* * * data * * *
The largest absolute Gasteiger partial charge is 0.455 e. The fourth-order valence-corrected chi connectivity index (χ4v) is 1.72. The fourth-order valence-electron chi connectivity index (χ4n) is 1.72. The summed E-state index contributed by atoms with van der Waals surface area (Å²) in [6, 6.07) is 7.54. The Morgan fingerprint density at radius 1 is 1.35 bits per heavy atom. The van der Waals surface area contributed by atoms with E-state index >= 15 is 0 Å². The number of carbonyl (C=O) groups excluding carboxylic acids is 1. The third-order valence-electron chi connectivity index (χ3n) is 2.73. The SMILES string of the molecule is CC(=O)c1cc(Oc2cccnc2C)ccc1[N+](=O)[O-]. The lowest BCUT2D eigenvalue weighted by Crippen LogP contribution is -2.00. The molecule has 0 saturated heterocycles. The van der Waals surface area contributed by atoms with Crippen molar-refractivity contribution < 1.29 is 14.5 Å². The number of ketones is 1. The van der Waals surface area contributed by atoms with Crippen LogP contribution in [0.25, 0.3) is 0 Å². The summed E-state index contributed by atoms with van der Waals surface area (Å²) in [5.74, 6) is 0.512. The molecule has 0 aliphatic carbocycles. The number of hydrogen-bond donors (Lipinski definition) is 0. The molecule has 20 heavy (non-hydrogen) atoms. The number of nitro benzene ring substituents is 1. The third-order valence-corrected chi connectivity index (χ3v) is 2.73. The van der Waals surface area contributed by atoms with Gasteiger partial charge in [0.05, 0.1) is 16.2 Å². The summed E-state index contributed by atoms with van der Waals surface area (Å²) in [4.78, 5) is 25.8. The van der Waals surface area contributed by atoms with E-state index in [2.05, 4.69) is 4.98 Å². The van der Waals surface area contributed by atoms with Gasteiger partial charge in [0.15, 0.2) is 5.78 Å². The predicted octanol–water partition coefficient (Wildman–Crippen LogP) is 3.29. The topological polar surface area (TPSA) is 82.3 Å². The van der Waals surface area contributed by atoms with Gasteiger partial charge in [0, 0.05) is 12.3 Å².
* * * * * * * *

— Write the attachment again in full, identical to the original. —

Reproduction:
The largest absolute Gasteiger partial charge is 0.455 e. The fourth-order valence-corrected chi connectivity index (χ4v) is 1.72. The fourth-order valence-electron chi connectivity index (χ4n) is 1.72. The summed E-state index contributed by atoms with van der Waals surface area (Å²) in [6, 6.07) is 7.54. The Morgan fingerprint density at radius 1 is 1.35 bits per heavy atom. The van der Waals surface area contributed by atoms with E-state index >= 15 is 0 Å². The number of carbonyl (C=O) groups excluding carboxylic acids is 1. The third-order valence-electron chi connectivity index (χ3n) is 2.73. The SMILES string of the molecule is CC(=O)c1cc(Oc2cccnc2C)ccc1[N+](=O)[O-]. The lowest BCUT2D eigenvalue weighted by Crippen LogP contribution is -2.00. The molecule has 0 saturated heterocycles. The van der Waals surface area contributed by atoms with Crippen molar-refractivity contribution < 1.29 is 14.5 Å². The number of ketones is 1. The van der Waals surface area contributed by atoms with Crippen LogP contribution in [0.25, 0.3) is 0 Å². The summed E-state index contributed by atoms with van der Waals surface area (Å²) in [5.74, 6) is 0.512. The molecule has 0 aliphatic carbocycles. The number of hydrogen-bond donors (Lipinski definition) is 0. The molecule has 20 heavy (non-hydrogen) atoms. The number of nitro benzene ring substituents is 1. The third-order valence-corrected chi connectivity index (χ3v) is 2.73. The van der Waals surface area contributed by atoms with Gasteiger partial charge in [0.05, 0.1) is 16.2 Å². The summed E-state index contributed by atoms with van der Waals surface area (Å²) in [4.78, 5) is 25.8. The van der Waals surface area contributed by atoms with E-state index in [2.05, 4.69) is 4.98 Å². The van der Waals surface area contributed by atoms with Gasteiger partial charge in [0.15, 0.2) is 5.78 Å². The predicted octanol–water partition coefficient (Wildman–Crippen LogP) is 3.29. The topological polar surface area (TPSA) is 82.3 Å². The van der Waals surface area contributed by atoms with Gasteiger partial charge in [0, 0.05) is 12.3 Å².